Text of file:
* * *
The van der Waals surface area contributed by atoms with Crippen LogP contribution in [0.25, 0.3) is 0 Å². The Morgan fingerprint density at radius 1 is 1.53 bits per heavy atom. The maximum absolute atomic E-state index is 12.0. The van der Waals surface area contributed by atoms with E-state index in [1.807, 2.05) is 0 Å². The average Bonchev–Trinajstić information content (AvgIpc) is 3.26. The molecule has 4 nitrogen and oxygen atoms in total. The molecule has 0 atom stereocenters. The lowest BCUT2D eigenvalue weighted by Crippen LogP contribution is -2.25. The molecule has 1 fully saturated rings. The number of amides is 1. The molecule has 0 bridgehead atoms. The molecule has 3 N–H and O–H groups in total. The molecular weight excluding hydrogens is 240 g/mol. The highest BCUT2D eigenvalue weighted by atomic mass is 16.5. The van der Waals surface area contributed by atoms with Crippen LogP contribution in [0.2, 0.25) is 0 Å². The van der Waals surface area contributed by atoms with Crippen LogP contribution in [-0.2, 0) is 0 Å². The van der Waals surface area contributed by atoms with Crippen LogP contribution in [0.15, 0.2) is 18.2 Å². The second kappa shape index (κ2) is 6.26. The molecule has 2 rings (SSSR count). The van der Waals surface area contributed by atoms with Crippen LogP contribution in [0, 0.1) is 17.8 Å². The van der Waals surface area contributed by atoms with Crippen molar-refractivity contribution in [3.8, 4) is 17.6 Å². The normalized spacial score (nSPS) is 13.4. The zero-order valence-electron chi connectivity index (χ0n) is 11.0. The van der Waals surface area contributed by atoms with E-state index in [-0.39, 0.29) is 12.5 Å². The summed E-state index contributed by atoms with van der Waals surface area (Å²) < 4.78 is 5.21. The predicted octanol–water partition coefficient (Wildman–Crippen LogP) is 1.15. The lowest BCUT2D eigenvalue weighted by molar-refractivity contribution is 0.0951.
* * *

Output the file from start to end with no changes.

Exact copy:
The van der Waals surface area contributed by atoms with Crippen LogP contribution in [0.25, 0.3) is 0 Å². The Morgan fingerprint density at radius 1 is 1.53 bits per heavy atom. The maximum absolute atomic E-state index is 12.0. The van der Waals surface area contributed by atoms with E-state index in [1.807, 2.05) is 0 Å². The average Bonchev–Trinajstić information content (AvgIpc) is 3.26. The molecule has 4 nitrogen and oxygen atoms in total. The molecule has 0 atom stereocenters. The lowest BCUT2D eigenvalue weighted by Crippen LogP contribution is -2.25. The molecule has 1 fully saturated rings. The number of amides is 1. The molecule has 0 bridgehead atoms. The molecule has 3 N–H and O–H groups in total. The molecular weight excluding hydrogens is 240 g/mol. The highest BCUT2D eigenvalue weighted by atomic mass is 16.5. The van der Waals surface area contributed by atoms with Crippen LogP contribution in [0.2, 0.25) is 0 Å². The van der Waals surface area contributed by atoms with Crippen LogP contribution in [-0.2, 0) is 0 Å². The van der Waals surface area contributed by atoms with Crippen LogP contribution in [0.15, 0.2) is 18.2 Å². The second kappa shape index (κ2) is 6.26. The molecule has 2 rings (SSSR count). The van der Waals surface area contributed by atoms with Crippen LogP contribution in [0, 0.1) is 17.8 Å². The van der Waals surface area contributed by atoms with Crippen molar-refractivity contribution in [3.8, 4) is 17.6 Å². The normalized spacial score (nSPS) is 13.4. The zero-order valence-electron chi connectivity index (χ0n) is 11.0. The van der Waals surface area contributed by atoms with E-state index in [-0.39, 0.29) is 12.5 Å². The summed E-state index contributed by atoms with van der Waals surface area (Å²) < 4.78 is 5.21. The predicted octanol–water partition coefficient (Wildman–Crippen LogP) is 1.15. The lowest BCUT2D eigenvalue weighted by molar-refractivity contribution is 0.0951.